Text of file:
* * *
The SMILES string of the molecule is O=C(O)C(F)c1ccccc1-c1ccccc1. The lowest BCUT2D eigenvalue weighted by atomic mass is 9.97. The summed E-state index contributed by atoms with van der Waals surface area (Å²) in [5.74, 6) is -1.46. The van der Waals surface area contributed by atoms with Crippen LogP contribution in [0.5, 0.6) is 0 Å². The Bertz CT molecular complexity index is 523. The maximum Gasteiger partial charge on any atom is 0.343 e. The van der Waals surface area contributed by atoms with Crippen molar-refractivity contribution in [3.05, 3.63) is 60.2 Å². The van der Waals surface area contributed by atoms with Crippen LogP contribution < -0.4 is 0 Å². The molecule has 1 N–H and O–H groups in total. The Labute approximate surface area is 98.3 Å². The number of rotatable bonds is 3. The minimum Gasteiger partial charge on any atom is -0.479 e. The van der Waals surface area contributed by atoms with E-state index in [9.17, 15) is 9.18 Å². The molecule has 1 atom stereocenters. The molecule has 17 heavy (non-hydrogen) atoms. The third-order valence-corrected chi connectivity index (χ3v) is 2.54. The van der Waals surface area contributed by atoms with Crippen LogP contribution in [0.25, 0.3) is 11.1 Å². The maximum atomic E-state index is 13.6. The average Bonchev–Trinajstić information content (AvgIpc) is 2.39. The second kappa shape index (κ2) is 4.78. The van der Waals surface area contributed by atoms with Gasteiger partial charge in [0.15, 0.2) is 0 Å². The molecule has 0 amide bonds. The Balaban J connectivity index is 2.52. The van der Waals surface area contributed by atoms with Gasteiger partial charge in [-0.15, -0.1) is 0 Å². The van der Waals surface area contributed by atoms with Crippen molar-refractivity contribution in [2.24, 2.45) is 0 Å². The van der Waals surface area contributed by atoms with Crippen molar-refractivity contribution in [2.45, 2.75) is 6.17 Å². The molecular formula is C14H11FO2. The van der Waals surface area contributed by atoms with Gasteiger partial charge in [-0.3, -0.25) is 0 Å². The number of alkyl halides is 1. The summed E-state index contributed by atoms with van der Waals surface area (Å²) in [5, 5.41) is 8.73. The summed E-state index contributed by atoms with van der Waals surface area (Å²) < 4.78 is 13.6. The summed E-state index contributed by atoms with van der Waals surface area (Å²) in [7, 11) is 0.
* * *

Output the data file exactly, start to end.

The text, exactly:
The SMILES string of the molecule is O=C(O)C(F)c1ccccc1-c1ccccc1. The lowest BCUT2D eigenvalue weighted by atomic mass is 9.97. The summed E-state index contributed by atoms with van der Waals surface area (Å²) in [5.74, 6) is -1.46. The van der Waals surface area contributed by atoms with Crippen LogP contribution in [0.5, 0.6) is 0 Å². The Bertz CT molecular complexity index is 523. The maximum Gasteiger partial charge on any atom is 0.343 e. The van der Waals surface area contributed by atoms with Crippen molar-refractivity contribution in [3.05, 3.63) is 60.2 Å². The van der Waals surface area contributed by atoms with Crippen LogP contribution < -0.4 is 0 Å². The molecule has 1 N–H and O–H groups in total. The Labute approximate surface area is 98.3 Å². The number of rotatable bonds is 3. The minimum Gasteiger partial charge on any atom is -0.479 e. The van der Waals surface area contributed by atoms with E-state index in [9.17, 15) is 9.18 Å². The molecule has 1 atom stereocenters. The molecule has 17 heavy (non-hydrogen) atoms. The third-order valence-corrected chi connectivity index (χ3v) is 2.54. The van der Waals surface area contributed by atoms with Crippen LogP contribution in [0.25, 0.3) is 11.1 Å². The maximum atomic E-state index is 13.6. The average Bonchev–Trinajstić information content (AvgIpc) is 2.39. The second kappa shape index (κ2) is 4.78. The van der Waals surface area contributed by atoms with Gasteiger partial charge in [0.15, 0.2) is 0 Å². The molecule has 0 amide bonds. The Balaban J connectivity index is 2.52. The van der Waals surface area contributed by atoms with Gasteiger partial charge in [-0.15, -0.1) is 0 Å². The van der Waals surface area contributed by atoms with Crippen molar-refractivity contribution in [2.24, 2.45) is 0 Å². The van der Waals surface area contributed by atoms with Crippen molar-refractivity contribution in [2.45, 2.75) is 6.17 Å². The molecular formula is C14H11FO2. The van der Waals surface area contributed by atoms with Gasteiger partial charge in [-0.3, -0.25) is 0 Å². The number of alkyl halides is 1. The summed E-state index contributed by atoms with van der Waals surface area (Å²) in [5, 5.41) is 8.73. The summed E-state index contributed by atoms with van der Waals surface area (Å²) < 4.78 is 13.6. The summed E-state index contributed by atoms with van der Waals surface area (Å²) in [7, 11) is 0.